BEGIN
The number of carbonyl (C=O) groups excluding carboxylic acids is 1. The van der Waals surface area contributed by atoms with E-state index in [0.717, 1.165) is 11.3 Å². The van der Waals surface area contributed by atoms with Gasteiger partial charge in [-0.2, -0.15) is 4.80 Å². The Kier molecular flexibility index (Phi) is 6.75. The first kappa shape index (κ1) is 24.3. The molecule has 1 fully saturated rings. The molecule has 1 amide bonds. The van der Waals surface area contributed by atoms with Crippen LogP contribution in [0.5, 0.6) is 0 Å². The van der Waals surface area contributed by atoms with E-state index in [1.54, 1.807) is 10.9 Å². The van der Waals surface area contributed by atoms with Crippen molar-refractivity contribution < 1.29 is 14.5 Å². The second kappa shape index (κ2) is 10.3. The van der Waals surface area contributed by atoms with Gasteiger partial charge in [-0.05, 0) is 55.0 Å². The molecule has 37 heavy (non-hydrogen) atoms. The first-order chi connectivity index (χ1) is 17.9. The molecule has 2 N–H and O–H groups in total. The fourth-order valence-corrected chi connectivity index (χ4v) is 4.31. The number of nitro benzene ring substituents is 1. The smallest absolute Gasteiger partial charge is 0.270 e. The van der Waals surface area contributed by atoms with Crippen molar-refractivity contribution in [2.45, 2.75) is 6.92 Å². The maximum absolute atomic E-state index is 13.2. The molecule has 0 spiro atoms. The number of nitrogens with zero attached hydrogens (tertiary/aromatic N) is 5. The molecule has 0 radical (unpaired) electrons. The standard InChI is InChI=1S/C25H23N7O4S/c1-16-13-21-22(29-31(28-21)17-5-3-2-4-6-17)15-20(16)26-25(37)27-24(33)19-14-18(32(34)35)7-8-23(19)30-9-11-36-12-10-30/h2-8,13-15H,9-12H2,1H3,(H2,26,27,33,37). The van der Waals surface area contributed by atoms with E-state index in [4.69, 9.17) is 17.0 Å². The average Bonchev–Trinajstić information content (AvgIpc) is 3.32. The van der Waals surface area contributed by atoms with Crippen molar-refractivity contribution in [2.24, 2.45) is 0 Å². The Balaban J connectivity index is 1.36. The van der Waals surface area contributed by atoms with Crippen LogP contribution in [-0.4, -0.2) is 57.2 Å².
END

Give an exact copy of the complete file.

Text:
The number of carbonyl (C=O) groups excluding carboxylic acids is 1. The van der Waals surface area contributed by atoms with E-state index in [0.717, 1.165) is 11.3 Å². The van der Waals surface area contributed by atoms with Gasteiger partial charge in [-0.2, -0.15) is 4.80 Å². The Kier molecular flexibility index (Phi) is 6.75. The first kappa shape index (κ1) is 24.3. The molecule has 1 fully saturated rings. The molecule has 1 amide bonds. The van der Waals surface area contributed by atoms with Crippen LogP contribution in [0.5, 0.6) is 0 Å². The van der Waals surface area contributed by atoms with E-state index in [1.54, 1.807) is 10.9 Å². The van der Waals surface area contributed by atoms with Crippen molar-refractivity contribution < 1.29 is 14.5 Å². The second kappa shape index (κ2) is 10.3. The van der Waals surface area contributed by atoms with Gasteiger partial charge in [-0.05, 0) is 55.0 Å². The molecule has 37 heavy (non-hydrogen) atoms. The first-order chi connectivity index (χ1) is 17.9. The molecule has 2 N–H and O–H groups in total. The fourth-order valence-corrected chi connectivity index (χ4v) is 4.31. The number of nitro benzene ring substituents is 1. The smallest absolute Gasteiger partial charge is 0.270 e. The van der Waals surface area contributed by atoms with Crippen molar-refractivity contribution in [2.45, 2.75) is 6.92 Å². The maximum absolute atomic E-state index is 13.2. The molecule has 0 spiro atoms. The number of nitrogens with zero attached hydrogens (tertiary/aromatic N) is 5. The molecule has 0 radical (unpaired) electrons. The standard InChI is InChI=1S/C25H23N7O4S/c1-16-13-21-22(29-31(28-21)17-5-3-2-4-6-17)15-20(16)26-25(37)27-24(33)19-14-18(32(34)35)7-8-23(19)30-9-11-36-12-10-30/h2-8,13-15H,9-12H2,1H3,(H2,26,27,33,37). The van der Waals surface area contributed by atoms with E-state index in [4.69, 9.17) is 17.0 Å². The average Bonchev–Trinajstić information content (AvgIpc) is 3.32. The van der Waals surface area contributed by atoms with Crippen molar-refractivity contribution in [2.24, 2.45) is 0 Å². The Balaban J connectivity index is 1.36. The van der Waals surface area contributed by atoms with Crippen LogP contribution in [-0.4, -0.2) is 57.2 Å².